Many of Victor Hugo’s characters have taken shape in our imagination through the images created by illustrators who contributed to the 19th-century popularity of illustrated publications. But the poet's writing also inspired painters and sculptors very early on. Thus the iconography of his literary work constitutes a major part of the collections, including paintings, drawings, sculptures and numerous engravings, derived from the illustrated editions held in the library.

The first illustrators of Victor Hugo's work were primarily his friends: Achille and Eugène Devéria, Louis Boulanger, Alfred and Tony Johannot, and Célestin Nanteuil, who were members of the Romantic set. They not only worked on the first illustrated editions, which saw a revival during the Romantic Movement, but also on Victor Hugo’s theatre productions, producing designs for stage costumes and scenery.

Louis Boulanger, who was very close to the poet, also produced watercolours on the themes of The Hunchback of Notre Dame, for the drawing room, as well as lithographs (Les Fantômes [Ghosts] and Ronde du Sabbat [The Ring of the Sabbath]) and paintings (Le Feu du ciel [Fire from Heaven] and a later, second version of La Ronde du Sabbat). Hence the diversity of work found in the museum collections.

Victor Hugo was always opposed to the use of illustrations in the first editions of his works, but he willingly allowed them in second prints and popular editions. One of the most striking phenomena was the genius of Gustave Brion, who had the idea of using photography to distribute his drawings as soon as Les Misérables had been published. The success of his albums dictated standard depictions of characters in the novel, which went on to be further popularised by cinema at a later date.

Each great novel by Victor Hugo was printed in several illustrated editions. Successful illustrations include those by François Chifflart for Toilers of the Sea. He also produced spectacular drawings for The Legend of the Ages Georges Rochegrosse for The Man Who Laughs and Luc-Olivier Merson for The Hunchback of Notre Dame are noteworthy too. The editions which followed saw more collaborations, bringing together professional illustrators and academic painters, especially when, in the last quarter of the 19th century, the large editions of the complete works, such as the Hugues Edition and the National Edition, became heavy undertakings, reusing old illustrations and creating new ones. The museum collection is very interesting in this respect thanks to its varied content. It brings together original drawings and paintings, sometimes photos of sketches on wood, drawings using carbon paper or trial proofs, all in various states. Then there are the editions themselves.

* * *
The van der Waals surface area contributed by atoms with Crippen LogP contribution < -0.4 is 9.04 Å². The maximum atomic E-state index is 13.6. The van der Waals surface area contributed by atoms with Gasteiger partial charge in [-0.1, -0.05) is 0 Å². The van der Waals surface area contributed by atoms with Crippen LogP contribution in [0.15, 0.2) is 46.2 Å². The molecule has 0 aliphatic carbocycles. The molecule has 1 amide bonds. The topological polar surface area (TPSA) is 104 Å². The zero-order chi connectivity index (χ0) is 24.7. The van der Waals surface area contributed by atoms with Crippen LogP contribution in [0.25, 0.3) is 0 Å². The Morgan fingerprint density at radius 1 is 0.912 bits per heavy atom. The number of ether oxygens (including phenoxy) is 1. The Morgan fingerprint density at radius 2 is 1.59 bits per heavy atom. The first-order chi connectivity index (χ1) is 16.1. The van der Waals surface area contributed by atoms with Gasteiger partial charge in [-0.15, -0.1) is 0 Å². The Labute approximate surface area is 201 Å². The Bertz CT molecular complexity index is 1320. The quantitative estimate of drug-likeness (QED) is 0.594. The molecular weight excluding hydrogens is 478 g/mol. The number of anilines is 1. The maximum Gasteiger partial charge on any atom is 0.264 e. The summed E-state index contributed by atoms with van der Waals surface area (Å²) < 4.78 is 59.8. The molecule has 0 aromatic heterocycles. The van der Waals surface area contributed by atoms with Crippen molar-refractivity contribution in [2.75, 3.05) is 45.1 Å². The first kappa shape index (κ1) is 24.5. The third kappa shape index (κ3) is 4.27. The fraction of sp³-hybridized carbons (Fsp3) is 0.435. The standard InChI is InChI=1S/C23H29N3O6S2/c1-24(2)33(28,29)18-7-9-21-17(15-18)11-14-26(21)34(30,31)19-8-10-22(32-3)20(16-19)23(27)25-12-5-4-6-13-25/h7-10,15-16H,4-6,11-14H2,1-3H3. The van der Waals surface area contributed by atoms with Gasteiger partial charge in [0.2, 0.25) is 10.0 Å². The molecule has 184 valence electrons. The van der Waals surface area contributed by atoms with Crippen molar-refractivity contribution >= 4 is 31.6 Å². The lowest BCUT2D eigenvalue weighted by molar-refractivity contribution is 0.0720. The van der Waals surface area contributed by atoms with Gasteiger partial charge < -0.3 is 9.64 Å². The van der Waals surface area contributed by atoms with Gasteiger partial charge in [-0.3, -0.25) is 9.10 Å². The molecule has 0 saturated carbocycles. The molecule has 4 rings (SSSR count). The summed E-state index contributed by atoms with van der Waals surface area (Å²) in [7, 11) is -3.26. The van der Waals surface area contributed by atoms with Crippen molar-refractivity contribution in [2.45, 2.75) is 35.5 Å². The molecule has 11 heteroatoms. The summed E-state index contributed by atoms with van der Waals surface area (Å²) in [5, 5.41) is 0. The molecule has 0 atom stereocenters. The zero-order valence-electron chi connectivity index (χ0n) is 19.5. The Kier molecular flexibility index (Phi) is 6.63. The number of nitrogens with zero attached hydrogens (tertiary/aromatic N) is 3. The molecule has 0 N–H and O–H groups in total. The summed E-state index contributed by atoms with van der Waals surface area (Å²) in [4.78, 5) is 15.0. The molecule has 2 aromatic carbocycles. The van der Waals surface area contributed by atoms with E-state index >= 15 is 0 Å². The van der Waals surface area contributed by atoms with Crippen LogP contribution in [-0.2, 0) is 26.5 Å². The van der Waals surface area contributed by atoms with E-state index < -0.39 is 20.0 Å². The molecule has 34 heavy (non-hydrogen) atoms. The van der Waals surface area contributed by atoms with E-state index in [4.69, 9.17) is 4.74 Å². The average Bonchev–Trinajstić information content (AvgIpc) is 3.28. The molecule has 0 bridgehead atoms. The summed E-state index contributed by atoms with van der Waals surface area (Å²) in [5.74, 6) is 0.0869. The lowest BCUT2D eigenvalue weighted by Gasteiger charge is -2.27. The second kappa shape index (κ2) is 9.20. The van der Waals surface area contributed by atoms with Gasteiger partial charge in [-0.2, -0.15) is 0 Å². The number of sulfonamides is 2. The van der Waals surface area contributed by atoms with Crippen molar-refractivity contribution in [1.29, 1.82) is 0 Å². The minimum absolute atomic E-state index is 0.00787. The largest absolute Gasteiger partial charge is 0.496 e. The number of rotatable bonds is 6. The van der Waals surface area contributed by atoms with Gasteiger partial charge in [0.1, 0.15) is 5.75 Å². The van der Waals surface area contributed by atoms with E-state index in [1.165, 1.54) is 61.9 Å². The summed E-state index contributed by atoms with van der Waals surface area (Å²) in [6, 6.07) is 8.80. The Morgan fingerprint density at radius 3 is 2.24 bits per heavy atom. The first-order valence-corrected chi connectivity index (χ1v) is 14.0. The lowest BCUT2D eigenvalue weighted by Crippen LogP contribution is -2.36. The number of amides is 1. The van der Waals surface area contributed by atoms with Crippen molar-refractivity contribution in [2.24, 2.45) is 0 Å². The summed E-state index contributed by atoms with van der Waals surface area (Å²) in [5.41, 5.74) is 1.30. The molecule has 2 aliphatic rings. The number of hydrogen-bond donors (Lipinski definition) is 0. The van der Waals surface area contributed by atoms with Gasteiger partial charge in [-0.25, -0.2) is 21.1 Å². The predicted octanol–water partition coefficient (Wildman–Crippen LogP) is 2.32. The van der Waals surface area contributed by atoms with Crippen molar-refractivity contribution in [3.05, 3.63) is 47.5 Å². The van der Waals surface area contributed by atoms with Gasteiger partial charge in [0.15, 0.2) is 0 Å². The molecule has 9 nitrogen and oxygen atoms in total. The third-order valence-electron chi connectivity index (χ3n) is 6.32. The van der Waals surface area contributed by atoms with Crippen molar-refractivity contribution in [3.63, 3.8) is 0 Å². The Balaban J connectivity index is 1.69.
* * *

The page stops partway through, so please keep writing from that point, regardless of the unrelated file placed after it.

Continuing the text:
Paul Meurice was regularly tasked by Victor Hugo with overseeing these editions and monitoring the illustration work. He therefore paid close attention to illustrations. When setting up the museum, he sought to gather together the largest and most representative collection, with examples of paintings often in grisaille or camaieu, created by artists whose fame was used to promote Hugo’s work (Le Satyre by Cormon or Fantin-Latour, Le Titan by Cabanel, Le Sacre de la Femme by Baudry, etc.). Committed to ensuring the collection was as comprehensive as possible, Meurice also commissioned paintings for the opening of the museum. These images depict famous characters and scenes from the life and work of Victor Hugo (La Première d’Hernani [The Premiere of Hernani] by Albert Besnard, Une larme pour une goutte d’eau [A Tear for a Drop of Water] by Olivier Merson, Les Burgraves [The Commanders] by Rochegrosse, etc.).

True to this example, the museum today continues to enrich its collections, expanding into cinema, theatre and animations, to showcase the full visual legacy of Victor Hugo’s works.

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